But the stylists didn’t just make it good looking for an Oldsmobile, they made it one of the most attractive cars in the segment. The understated, yet finely tailored suits BMW was turning out had it beat, but they very well may have been the only ones. Mercedes 90s styling consisted of doing a poor job of smoothing out the hard lines of their design language combined with those ridiculous separate dual headlights. Obviously, the Japanese were copying the Merc but making it look cheaper (but even they had the sense to avoid those stupid headlights). Domestic offerings were the worst, we weren’t even putting out appliances, because those are simple and utilitarian. No, we had cars like the Mercury Sable, a car that appears as though it’s original wax model was left out in the sun too long, and then used anyways. But upon noticing the ridiculous circular control panel, you realize that someone actually thought this was appealing design language, and at no point did anyone stop them. We got cars like the Lincoln Town Car. And all you Panther lovers can put those 400k miles engines up your ass, it was an old car for old people who talked about how they beat the Germans 60 years ago, not how they were doing it today. I would mention Chrysler, but were they even a luxury brand back then? So really the only two things you can compare it to are:
A. Cadillac, at the time only starting it’s Benjamin Button-esque ascent back to the top of American luxury with the Northstar and the still pig-faced Eldorado
B. The Buick Riviera, a sister car that looked much like a coupe version of the Aurora, but with an uglier nose. The interior was even up to par, but the only problem was the engine offered, a whining, supercharged 3800 V6 is great, but the 4.0 V8 beat it by a mile in refinement.
So the Aurora’s appealing design language became the basis for the rest of Oldsmobiles lineup a few years down the road. But cars like the Alero and Intrigue had to be built down to a price, and on existing platforms made for much more conservatively styled cars. Their exteriors almost made the grade, but it was on the interior where they failed. You can’t take a Grand Am and put chrome around the gearshift, a less sporty gauge set, and different stereo and tell me it’s an Oldsmobile while I’m sitting in the same cloth seats. The Aurora had a special feel about it on the inside. It’s one of the rare 90s cars that was actually styled on the interior as well, with the swooping curves of the outside echoed by the unbroken line from the armrest, up across the dash, and down around the HVAC/radio controls, the shifter, and to the other armrest, enveloping the driver.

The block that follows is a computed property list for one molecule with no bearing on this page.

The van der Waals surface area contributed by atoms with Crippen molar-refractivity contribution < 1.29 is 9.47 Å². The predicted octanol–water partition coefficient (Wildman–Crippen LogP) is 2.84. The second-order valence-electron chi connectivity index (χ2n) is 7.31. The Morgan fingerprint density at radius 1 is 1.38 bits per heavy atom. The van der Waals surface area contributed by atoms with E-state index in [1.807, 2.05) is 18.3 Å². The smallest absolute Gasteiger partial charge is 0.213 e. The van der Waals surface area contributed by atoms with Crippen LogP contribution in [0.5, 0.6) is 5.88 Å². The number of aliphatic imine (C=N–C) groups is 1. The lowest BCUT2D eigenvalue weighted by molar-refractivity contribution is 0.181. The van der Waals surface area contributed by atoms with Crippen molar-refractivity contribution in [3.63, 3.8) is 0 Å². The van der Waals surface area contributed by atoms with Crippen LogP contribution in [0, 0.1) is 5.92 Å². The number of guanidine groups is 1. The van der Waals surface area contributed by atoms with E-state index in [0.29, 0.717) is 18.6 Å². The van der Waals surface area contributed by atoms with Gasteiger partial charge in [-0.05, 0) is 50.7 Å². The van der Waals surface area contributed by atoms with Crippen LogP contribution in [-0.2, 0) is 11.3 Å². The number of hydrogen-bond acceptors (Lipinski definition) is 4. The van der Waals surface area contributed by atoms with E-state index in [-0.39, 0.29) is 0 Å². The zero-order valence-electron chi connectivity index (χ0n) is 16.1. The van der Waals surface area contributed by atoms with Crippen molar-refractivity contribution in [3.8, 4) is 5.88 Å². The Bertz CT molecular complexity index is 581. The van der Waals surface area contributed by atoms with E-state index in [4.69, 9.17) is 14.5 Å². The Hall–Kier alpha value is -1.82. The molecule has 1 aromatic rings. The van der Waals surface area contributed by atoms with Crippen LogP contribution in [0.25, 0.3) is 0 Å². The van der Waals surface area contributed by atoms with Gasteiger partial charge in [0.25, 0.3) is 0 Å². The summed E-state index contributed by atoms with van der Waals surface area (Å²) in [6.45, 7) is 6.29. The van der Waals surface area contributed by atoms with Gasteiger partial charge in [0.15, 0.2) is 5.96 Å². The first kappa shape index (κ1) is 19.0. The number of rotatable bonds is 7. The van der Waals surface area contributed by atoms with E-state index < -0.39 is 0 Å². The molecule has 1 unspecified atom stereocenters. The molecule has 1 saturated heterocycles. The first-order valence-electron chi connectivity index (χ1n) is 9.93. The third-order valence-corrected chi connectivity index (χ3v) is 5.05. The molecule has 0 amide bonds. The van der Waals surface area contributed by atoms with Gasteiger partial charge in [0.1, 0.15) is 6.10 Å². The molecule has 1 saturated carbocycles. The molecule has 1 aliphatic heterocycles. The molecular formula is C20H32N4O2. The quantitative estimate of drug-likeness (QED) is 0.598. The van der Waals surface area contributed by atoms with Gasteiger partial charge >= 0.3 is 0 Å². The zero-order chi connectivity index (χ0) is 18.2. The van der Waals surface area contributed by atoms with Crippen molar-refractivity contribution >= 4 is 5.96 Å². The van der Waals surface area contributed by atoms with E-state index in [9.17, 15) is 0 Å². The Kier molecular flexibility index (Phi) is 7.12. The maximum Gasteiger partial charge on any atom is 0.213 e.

Getting good interior pictures is hard in cars that have roofs
All of this special interior design would cost more due to production scale, which I believe contributed to the decision to make almost everything standard equipment. Every car came with features like fully powered front seats with dual lumbar zones and heaters, dual zone climate control, a good stereo, drivers information center, wood trim, and leather seats. In fact there were only four options available. You could have a Bose system with a 6 disc changer, a moonroof could be added, chrome wheels, and finally, the Autobahn Package. Autobahn was the only performance change you could get in the car, and the only option mine is equipped with. It added V-rated tires at sale, and bumped the 3.48 final drive of the transaxle to 3.71. This allowed the governor to be raised to around 140 MPH from the standard 110.
This short list of options made the base price around 35k, no small sum back then. You would be getting your money’s worth on the car (A BMW 528i started at $38,900 before options), but the number was enough to scare away many people, thinking it would end up being even more when they were done ticking boxes. Furthermore, the high cost of entry meant that the youths weren’t able to buy them, and the change in reputation that was supposed to accompany it never truly materialized.
Looking at this car now, you can see all the history that put it above it’s peers. There are more ashtrays than cupholders. The seats are overstuffed and filled with little motors to adjust everything. The headlights are slightly recessed behind the line of the hood, like a Toronado. The very idea of a full size, V8 powered luxury sedan. One can’t help but wonder what might have happened if the Oldsmobile had continued, it could have become a modern equivalent of the first V8 powered Rocket 88, a car that would pass anything on the highway with power and style. I can’t help but imagine a Chevy SS with beautiful lines and an upscale interior, and if they’d done the same trick on the exterior, who knows, they might have actually sold some.